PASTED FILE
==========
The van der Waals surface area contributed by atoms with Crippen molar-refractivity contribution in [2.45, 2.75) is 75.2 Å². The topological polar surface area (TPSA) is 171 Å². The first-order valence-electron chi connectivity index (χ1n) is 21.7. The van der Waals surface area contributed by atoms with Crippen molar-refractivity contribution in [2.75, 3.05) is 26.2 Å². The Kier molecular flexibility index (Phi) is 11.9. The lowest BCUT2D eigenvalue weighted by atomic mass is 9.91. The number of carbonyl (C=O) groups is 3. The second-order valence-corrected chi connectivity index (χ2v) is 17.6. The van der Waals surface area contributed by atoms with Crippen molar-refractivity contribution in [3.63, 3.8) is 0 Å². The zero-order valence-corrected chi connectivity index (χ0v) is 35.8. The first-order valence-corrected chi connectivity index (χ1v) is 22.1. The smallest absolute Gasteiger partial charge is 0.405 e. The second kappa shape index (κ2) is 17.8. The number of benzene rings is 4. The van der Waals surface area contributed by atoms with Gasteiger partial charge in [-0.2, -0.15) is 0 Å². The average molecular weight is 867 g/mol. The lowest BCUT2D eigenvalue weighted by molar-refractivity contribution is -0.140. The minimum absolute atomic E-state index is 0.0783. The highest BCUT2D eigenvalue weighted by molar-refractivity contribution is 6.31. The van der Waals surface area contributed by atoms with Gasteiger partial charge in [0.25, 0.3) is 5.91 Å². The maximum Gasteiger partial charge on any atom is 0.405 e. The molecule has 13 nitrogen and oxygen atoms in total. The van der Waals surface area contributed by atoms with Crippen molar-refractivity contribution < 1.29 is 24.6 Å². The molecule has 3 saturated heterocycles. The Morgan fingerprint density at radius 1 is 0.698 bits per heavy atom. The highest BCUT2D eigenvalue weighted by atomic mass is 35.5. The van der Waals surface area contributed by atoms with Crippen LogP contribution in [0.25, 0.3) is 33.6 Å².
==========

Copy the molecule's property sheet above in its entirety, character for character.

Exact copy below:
The van der Waals surface area contributed by atoms with Crippen molar-refractivity contribution in [2.45, 2.75) is 75.2 Å². The topological polar surface area (TPSA) is 171 Å². The first-order valence-electron chi connectivity index (χ1n) is 21.7. The van der Waals surface area contributed by atoms with Crippen molar-refractivity contribution in [2.75, 3.05) is 26.2 Å². The Kier molecular flexibility index (Phi) is 11.9. The lowest BCUT2D eigenvalue weighted by atomic mass is 9.91. The number of carbonyl (C=O) groups is 3. The second-order valence-corrected chi connectivity index (χ2v) is 17.6. The van der Waals surface area contributed by atoms with Crippen molar-refractivity contribution in [3.63, 3.8) is 0 Å². The zero-order valence-corrected chi connectivity index (χ0v) is 35.8. The first-order valence-corrected chi connectivity index (χ1v) is 22.1. The smallest absolute Gasteiger partial charge is 0.405 e. The second kappa shape index (κ2) is 17.8. The number of benzene rings is 4. The van der Waals surface area contributed by atoms with Gasteiger partial charge in [-0.2, -0.15) is 0 Å². The average molecular weight is 867 g/mol. The lowest BCUT2D eigenvalue weighted by molar-refractivity contribution is -0.140. The minimum absolute atomic E-state index is 0.0783. The highest BCUT2D eigenvalue weighted by molar-refractivity contribution is 6.31. The van der Waals surface area contributed by atoms with Gasteiger partial charge in [0.25, 0.3) is 5.91 Å². The maximum Gasteiger partial charge on any atom is 0.405 e. The molecule has 13 nitrogen and oxygen atoms in total. The van der Waals surface area contributed by atoms with Crippen molar-refractivity contribution < 1.29 is 24.6 Å². The molecule has 3 saturated heterocycles. The Morgan fingerprint density at radius 1 is 0.698 bits per heavy atom. The highest BCUT2D eigenvalue weighted by atomic mass is 35.5. The van der Waals surface area contributed by atoms with Crippen LogP contribution in [0.25, 0.3) is 33.6 Å².